Call for miners’ strike statements by Thatcher government to be investigated

Arthur Scargill in Easington  during the miners' strike
Arthur Scargill in Easington during the miners' strike

SPEAKER of the House of Commons John Bercow is to consider reviewing government statements made during the 1984/85 miners’ strike to test whether they match up with revelations made in newly released records.

Veteran Labour left winger Dennis Skinner said the publications, made in recent days under the 30-year rule, showed ministers in the Thatcher government had been “untrue” in their statements made from the Despatch Box.

The Bolsover MP implored Mr Bercow to use his “adventurous spirit” and compare the records of Commons debates of the time to what has now been published.

Government records were released last week that showed ministers considered bringing in troops during the strike and there were also plans to shut 75 mines and cut 64,000 jobs over three years, while the Government and National Coal Board publicly said they wanted to close 20 pits.

The Speaker said he would consider the request - but warned his enthusiasm for pushing at the boundaries may not extend to what Mr Skinner was asking for.

Raising a point of order in the Commons, Mr Skinner said: “We are not talking here about a day or two. We’re talking about the sentiments, the point of view, that was expressed over a long period of time in this House by ministers.

“Therefore it gets to the heart of Parliament. The fact that those statements made over a year-long period were shaping the views of all people, including the judiciary, because they learn what they want to know about the nature of the strike based upon ministerial statements - on a continuing basis.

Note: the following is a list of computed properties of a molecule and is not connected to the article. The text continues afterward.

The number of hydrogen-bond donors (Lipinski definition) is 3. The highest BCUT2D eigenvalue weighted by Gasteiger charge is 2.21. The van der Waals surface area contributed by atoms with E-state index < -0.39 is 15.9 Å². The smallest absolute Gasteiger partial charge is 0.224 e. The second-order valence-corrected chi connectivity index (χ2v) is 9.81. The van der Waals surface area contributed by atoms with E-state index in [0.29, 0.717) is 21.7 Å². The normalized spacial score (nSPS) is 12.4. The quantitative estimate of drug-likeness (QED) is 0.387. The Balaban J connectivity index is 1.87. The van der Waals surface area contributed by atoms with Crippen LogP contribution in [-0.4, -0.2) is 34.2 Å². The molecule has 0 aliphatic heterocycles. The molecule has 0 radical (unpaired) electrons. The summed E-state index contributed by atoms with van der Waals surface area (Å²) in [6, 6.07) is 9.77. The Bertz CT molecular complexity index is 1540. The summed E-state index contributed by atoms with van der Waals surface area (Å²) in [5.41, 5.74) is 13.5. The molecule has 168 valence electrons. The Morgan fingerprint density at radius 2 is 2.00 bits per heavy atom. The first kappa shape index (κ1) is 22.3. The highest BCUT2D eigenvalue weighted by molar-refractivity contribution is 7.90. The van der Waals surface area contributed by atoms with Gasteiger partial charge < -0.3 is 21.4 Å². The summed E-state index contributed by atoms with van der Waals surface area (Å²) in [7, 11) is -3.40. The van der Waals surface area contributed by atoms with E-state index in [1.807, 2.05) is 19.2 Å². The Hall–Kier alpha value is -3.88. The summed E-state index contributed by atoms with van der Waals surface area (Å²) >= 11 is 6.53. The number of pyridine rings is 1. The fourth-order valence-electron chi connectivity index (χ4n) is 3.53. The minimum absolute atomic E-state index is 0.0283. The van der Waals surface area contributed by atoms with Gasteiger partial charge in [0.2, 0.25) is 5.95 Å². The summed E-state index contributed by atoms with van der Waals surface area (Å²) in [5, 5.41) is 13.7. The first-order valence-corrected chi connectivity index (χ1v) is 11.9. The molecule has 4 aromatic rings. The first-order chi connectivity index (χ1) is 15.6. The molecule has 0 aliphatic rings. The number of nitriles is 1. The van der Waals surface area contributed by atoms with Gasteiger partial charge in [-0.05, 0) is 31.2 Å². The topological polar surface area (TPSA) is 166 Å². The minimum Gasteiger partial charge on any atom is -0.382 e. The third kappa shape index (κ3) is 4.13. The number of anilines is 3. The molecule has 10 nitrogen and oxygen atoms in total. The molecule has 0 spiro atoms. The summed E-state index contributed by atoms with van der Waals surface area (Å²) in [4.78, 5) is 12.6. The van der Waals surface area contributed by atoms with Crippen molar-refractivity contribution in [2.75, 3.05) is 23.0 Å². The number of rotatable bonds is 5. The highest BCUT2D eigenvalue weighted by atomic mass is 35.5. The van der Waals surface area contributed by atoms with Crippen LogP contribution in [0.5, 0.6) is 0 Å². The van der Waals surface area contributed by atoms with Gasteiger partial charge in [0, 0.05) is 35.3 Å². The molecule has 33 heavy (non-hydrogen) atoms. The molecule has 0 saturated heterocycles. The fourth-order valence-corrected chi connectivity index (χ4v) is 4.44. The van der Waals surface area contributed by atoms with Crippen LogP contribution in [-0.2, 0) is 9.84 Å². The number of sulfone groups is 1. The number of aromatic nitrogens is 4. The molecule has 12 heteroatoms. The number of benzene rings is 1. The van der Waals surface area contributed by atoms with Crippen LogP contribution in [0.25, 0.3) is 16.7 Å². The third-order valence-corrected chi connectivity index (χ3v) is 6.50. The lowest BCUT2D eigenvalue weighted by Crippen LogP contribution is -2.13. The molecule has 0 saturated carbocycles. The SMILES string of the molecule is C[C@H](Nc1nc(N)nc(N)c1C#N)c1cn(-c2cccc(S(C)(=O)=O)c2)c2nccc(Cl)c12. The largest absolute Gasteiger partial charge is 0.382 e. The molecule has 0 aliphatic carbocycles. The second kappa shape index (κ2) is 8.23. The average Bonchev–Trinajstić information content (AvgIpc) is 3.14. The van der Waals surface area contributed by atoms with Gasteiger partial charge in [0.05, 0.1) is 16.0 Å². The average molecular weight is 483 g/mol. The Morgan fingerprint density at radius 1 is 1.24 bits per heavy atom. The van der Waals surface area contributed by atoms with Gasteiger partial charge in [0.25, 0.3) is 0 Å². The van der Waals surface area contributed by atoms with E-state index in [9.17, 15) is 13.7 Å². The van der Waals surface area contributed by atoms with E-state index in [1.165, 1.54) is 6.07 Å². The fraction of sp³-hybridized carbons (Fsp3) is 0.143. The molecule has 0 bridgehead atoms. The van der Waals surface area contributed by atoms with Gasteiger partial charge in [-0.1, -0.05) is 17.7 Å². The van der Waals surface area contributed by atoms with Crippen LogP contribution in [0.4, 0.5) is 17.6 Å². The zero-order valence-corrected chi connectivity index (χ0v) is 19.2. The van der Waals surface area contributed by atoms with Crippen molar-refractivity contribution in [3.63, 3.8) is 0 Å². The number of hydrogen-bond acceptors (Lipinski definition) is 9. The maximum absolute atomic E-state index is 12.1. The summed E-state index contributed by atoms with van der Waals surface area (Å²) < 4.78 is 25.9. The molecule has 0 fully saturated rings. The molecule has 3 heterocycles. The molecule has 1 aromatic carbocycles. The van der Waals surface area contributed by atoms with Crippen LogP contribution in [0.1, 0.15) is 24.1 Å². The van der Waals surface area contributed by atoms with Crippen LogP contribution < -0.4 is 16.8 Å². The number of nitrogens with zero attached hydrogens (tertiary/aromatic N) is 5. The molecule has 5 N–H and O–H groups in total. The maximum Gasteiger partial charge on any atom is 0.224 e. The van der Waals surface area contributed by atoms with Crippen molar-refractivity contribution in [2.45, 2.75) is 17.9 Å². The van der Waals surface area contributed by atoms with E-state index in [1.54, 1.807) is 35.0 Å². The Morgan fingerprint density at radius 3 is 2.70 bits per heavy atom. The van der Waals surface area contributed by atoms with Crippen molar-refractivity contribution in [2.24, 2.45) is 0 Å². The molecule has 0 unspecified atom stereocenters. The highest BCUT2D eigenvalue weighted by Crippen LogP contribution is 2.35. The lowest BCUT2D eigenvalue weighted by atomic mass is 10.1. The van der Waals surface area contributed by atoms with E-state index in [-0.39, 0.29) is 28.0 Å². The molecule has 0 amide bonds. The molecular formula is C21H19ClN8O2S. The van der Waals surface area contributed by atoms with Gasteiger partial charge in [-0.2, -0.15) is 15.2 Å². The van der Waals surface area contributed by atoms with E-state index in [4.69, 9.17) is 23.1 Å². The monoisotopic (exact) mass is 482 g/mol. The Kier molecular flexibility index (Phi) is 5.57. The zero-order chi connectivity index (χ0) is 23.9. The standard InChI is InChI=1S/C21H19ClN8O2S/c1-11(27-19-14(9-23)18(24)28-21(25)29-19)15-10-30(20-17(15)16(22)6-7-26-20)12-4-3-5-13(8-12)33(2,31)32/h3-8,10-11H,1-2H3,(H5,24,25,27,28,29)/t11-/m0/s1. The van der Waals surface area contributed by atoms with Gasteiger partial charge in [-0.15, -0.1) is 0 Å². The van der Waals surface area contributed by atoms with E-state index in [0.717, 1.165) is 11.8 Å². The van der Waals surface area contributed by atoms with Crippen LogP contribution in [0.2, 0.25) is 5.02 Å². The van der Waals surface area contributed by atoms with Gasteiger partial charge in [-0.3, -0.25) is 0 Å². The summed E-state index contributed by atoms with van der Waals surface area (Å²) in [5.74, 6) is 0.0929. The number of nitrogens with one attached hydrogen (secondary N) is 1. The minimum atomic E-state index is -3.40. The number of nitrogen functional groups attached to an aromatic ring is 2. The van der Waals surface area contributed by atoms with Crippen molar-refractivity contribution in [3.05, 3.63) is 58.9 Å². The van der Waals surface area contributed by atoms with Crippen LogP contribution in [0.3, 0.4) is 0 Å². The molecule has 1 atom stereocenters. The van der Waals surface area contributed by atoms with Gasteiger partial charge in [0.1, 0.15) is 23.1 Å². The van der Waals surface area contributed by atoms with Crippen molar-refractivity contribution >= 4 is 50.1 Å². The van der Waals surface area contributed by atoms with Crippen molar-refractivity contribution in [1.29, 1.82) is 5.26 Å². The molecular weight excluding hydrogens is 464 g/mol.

“And that’s why it’s important retrospectively. You’ve heard the Prime Minister apologise for some incidents of governments from way back several times - previous prime ministers, including this one. And so I think it’s the duty of you, an adventurous Speaker, to use your good offices... to check all the statements that were made in this House in violation of what we now know as a result of the release of the papers.

“If you do that we will then be able to see how the course of events in that year-long strike were shaped, resulting in the judiciary taking action - on sequestration, on the imprisonment of people, on blacklisting and all those events that flowed from the mouths of those that were there on that Treasury bench uttering statements we now know to be untrue.

“This is a Parliamentary issue, not just one that is broadly political.”

Mr Bercow replied: “I have listened to you while you fully make your point. I would say two things in response. First, rather than give an instant response, I would like to reflect on what he said.

“Secondly, while noting your observations about my spirit of adventure, it may be that what you seek on this occasion could conceivably be beyond my spirit of adventure - I do not know.

“I will consider the matter and if I think it necessary to revert to the House, I shall do so.”

Earlier on a previous point of order, Labour MP Ian Lavery (Wansbeck) told Mr Bercow: “Last week the Cabinet Office released confidential documents to the National Archives related to the then-government covert intervention in the 1984/85 miners’ strike confirming what the National Union of Mineworkers and the Labour movement fully suspected at that time.

“However, many people in the mining communities and the UK as a whole were alarmed to learn that senior ministers and indeed (then prime minister Margaret Thatcher) deliberately misled the people of this country.

“Can you say whether or not you’ve been approached by the present Government wishing to apologise and wishing to put the record straight with regards to the government’s real intentions back in 1984/85, which was to close 75 pits and not 20 pits which they insisted upon?

“And if not would you be able to advise this House how this injustice can be rectified by this House?”

Mr Bercow replied: “The short answer is no, I have received no such approach.”

The Speaker added Mr Lavery could seek to hold an adjournment debate on the issue. If approved, the debate would take place as the final piece of business on a particular day and run for at least 30 minutes.